مقاله انگلیسی رایگان در مورد بهانه های خانوادگی: خانواده و غذا، راحتی و مراقبت – امرالد ۲۰۱۸

emerald

 

مشخصات مقاله
انتشار مقاله سال ۲۰۱۸
تعداد صفحات مقاله انگلیسی ۱۰ صفحه
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منتشر شده در نشریه امرالد
نوع مقاله ISI
عنوان انگلیسی مقاله Familial fictions: families and food, convenience and care
ترجمه عنوان مقاله بهانه های خانوادگی: خانواده و غذا، راحتی و مراقبت
فرمت مقاله انگلیسی  PDF
رشته های مرتبط مدیریت
گرایش های مرتبط بازاریابی
مجله مجله اروپایی بازاریابی – European Journal of Marketing
دانشگاه Department of Geography – University of Sheffield – UK
کلمات کلیدی تبلیغات مواد غذایی، مراقبت و نگهداری، غذای راحت، پویایی خانواده
کلمات کلیدی انگلیسی Food advertising, Care and caring, Convenience food, Family dynamics
کد محصول E7556
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Introduction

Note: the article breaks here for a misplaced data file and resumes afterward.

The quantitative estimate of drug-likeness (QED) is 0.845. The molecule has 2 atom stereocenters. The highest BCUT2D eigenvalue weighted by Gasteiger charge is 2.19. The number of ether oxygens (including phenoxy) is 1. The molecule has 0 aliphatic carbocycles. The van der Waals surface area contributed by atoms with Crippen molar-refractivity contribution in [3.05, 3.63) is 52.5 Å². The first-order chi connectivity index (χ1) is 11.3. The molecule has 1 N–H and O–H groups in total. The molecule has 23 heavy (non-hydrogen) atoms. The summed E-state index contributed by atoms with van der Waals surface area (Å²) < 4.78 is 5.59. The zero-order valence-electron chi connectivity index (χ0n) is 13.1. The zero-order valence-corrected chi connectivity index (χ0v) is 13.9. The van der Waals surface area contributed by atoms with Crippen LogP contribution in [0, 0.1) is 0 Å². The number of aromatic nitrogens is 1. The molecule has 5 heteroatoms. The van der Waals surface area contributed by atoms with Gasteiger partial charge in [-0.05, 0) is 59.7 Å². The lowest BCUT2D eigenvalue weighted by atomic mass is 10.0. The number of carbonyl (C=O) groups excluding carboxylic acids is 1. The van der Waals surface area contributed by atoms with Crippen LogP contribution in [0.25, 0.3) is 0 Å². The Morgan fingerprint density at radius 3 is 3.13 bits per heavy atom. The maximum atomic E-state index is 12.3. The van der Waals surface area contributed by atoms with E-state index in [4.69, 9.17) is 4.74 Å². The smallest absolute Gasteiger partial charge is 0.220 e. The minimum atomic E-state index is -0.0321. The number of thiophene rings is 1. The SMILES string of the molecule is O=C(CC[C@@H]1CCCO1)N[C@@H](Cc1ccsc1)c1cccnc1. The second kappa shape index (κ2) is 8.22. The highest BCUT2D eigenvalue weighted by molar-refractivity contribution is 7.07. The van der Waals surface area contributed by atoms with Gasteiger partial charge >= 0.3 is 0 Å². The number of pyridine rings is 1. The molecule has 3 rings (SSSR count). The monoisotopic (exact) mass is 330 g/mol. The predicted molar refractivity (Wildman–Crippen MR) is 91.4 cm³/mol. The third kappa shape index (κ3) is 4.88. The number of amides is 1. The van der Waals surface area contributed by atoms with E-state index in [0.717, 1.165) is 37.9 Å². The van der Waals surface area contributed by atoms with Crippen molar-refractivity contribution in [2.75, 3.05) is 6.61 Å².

In June 2016, the Swedish home furnishings company IKEA launched the latest in its series of advertisments, The Wonderful Everyday. Called “Cooks”, the advert featured a grandfather and granddaughter making a meal together when the grandmother and her daughter go out for the day, leaving the grandfather in charge. After a nervous start, struggling to find the right ingredients and appropriate cooking utensils, they begin to have fun, messing around in the kitchen and cooking lunch together[1]. Even when the grandfather looks in the fridge and discovers that some food has already been prepared for them, they carry on with their meal and are still enjoying themselves when the mother and grandmother return home. A voice-over (in heavy Swedish accent) delivers the final line: “When we cook together, we make more than just food”. It is a touching parable of modern family life, playing on the ambivalence of intergenerational relations, light-heartedly challenging conventional gender stereotypes and making witty reference to current conerns about domestic cooking skills. The film was shot by Jean–Pierre Jeunet, director of the whimsical 2001 film Amélie, and was part of IKEA’s “distinctive, emotionally resonant and brilliantly strategic” cooperation with the advertising agency Mother London (Campaign, 2016c). Discussing the campaign, Laurent Tiersen, IKEA’s British and Irish marketing manager said: Food is ever more prevalent in today’s culture – we’re obsessed with taking pictures of food, watching cooking shows about food and even reading about food. And yet, research indicates that there is a large amount of people who cook and eat most meals alone. We see food and cooking as an activity to bring people together and take ourselves less seriously to bring a bit of joy to our everyday lives (quoted in The Drum, 2016). The company later won an award for Creative Marketer of the Year (2016), and IKEA’s relationship with Mother London was described as the UK’s most creative advertising partnership (Campaign, 2016b). But what does this simple exposition of the joys of cooking reveal about contemporary family life and the pleasures and anxieties associated with “feeding the family”? Arguably, the ad addresses long-standing fears about the decline of cooking skills, boldly asserted in TV series such as Jamie’s Ministry of Food but actually based on rather thin evidence[2]. It provides a humorous commentary on men’s changing domestic roles and the contested spaces of the contemporary kitchen (see Meah and Jackson, 2013) and an alternative to the conventional view that cooking is a serious business, requiring discipline and skills that many find intimidating. This is not an isolated example. Family dynamics are a key component of many contemporary advertising campaigns. In an earlier IKEA ad, for example, a young French boy is shown fooling his estranged parents into providing him with lavish meals (Campaign, 2016a). The “Cooking is caring” ad begins with the father and son shadow-boxing as they walk along the street together. When they reach the father’s home, he asks how his son has enjoyed the previous week at his mother’s house. He replies that his mother has cooked him macaroni every night. With an appalled look, the father then sets to work in the kitchen, chopping fresh ingredients and making an elaborate supper, which is greeted appreciatively by his son (“Mmmm”). The film then switches to the mother’s house where the young boy uses the same tactic (“Every evening? Just macaroni?”), which leads to more elaborate cooking and a self-satisfied smirk from the boy[3].

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